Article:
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With the possibility of a government shutdown looming, Republicans have been saying their temporary spending bill will cut $12 billion.
The statement was made by several key GOP members, including House Speaker John Boehner, R-Ohio. Here's what he said in a statement touting the bill, which would extend government funding by another week while also providing funds to the Pentagon for the remainder of the year.
"As I’ve said throughout this process, since the spending binge in Washington is hurting job creation in this country, we’re going to fight for the largest cuts possible – real cuts, not more smoke and mirrors," Boehner said in the April 5, 2011, statement. "We’ve made clear that Democrats’ $33 billion proposal is not enough, and much of it is based on gimmicks. To make a positive impact on our economy, the cuts need to be significant, and they need to be real. Failing to make real cuts will send a signal to job creators that Washington is still not serious about getting government spending under control. ...
"We’re not going to allow the Senate and White House to force us to choose between two options that are bad for America, whether it’s a bad deal that fails to make real spending cuts, or accepting a government shutdown due to Senate inaction. We’ve introduced a bill that includes $12 billion in cuts over the next week and funds our troops through the year. We may pass this to keep the government running if Democrats don’t listen to the American people and get serious about cutting spending."
At issue is this line: "We’ve introduced a bill that includes $12 billion in cuts over the next week."
Indeed, while the bill does include $12 billion in cuts, it also includes $7.6 billion in additional spending for the Defense Department -- a 1.5 percent increase over last year’s level. (This news release from the House Appropriations Committee breaks down the numbers in the bill.)
So the net amount of cuts is $4.4 billion -- roughly one-third of the $12 billion figure Boehner cited in his statement.
Steve Ellis, vice president of Taxpayers for Common Sense, an independent group that analyzes federal spending, considers the emphasis on the $12 billion figure misleading.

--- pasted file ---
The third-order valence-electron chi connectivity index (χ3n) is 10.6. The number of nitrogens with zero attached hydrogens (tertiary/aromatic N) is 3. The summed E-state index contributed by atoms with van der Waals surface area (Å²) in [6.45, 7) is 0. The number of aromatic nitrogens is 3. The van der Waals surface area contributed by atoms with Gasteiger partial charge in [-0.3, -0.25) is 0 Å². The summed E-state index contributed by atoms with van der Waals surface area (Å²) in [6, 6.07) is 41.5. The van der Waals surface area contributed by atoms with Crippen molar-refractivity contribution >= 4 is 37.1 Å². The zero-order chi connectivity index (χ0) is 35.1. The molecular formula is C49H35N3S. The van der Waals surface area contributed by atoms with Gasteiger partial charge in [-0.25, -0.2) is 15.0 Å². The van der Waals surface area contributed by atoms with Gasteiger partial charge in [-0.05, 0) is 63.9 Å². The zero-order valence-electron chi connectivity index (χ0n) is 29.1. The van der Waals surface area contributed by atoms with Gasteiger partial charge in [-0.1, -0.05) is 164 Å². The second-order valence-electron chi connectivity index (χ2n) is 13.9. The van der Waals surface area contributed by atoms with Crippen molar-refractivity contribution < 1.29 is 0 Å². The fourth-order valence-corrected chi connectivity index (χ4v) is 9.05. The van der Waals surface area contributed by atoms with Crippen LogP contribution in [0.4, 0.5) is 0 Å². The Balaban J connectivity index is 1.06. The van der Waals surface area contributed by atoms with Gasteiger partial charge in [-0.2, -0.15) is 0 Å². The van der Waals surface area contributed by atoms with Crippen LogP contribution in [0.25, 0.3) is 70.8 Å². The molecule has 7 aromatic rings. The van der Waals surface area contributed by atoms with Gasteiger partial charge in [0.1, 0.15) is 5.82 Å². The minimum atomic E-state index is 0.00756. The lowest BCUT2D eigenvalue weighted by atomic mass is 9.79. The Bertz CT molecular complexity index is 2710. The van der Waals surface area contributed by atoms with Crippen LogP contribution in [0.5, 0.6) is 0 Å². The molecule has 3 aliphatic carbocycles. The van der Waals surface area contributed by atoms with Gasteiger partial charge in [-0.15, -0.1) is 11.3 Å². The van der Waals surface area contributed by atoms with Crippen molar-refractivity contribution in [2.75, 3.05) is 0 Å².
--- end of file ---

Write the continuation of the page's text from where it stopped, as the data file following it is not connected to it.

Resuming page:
"Saying the continuing resolution cuts $12 billion while ignoring the $7.6 billion in defense adds is like saying you met your weight loss goals if you don’t count your backside," Ellis quipped in an e-mail.
We asked Boehner’s office for the speaker’s perspective, but we did not hear back.
We find that Boehner, who decried budget "gimmicks" in his statement, is conveniently leaving out the spending increase and painting a misleading picture of the bill.
Boehner’s statement -- "we’ve introduced a bill that includes $12 billion in cuts over the next week and funds our troops through the year" -- is carefully worded. The bill does include $12 billion in cuts to discretionary spending, and it does fund the Defense Department, as he indicated.
But we also think Boehner’s artful wording suggests a much larger cut than the bill actually delivers when the additional defense spending is included. Using the net figure for spending reductions would have been a more accurate description. On balance, we rate Boehner’s statement Half True.
John Boehner, "Speaker Boehner: ‘We’re Going to Fight for the Largest Cuts Possible – Real Cuts, Not More Smoke and Mirrors’" (news release), April 5, 2011
House Appropriations Committee, "Another Continuing Resolution Introduced to Prevent Government Shutdown, Cut $12 billion in Spending" (news release), April 4, 2011
E-mail interview with Steve Ellis, vice president of Taxpayers for Common Sense, April 7, 2011
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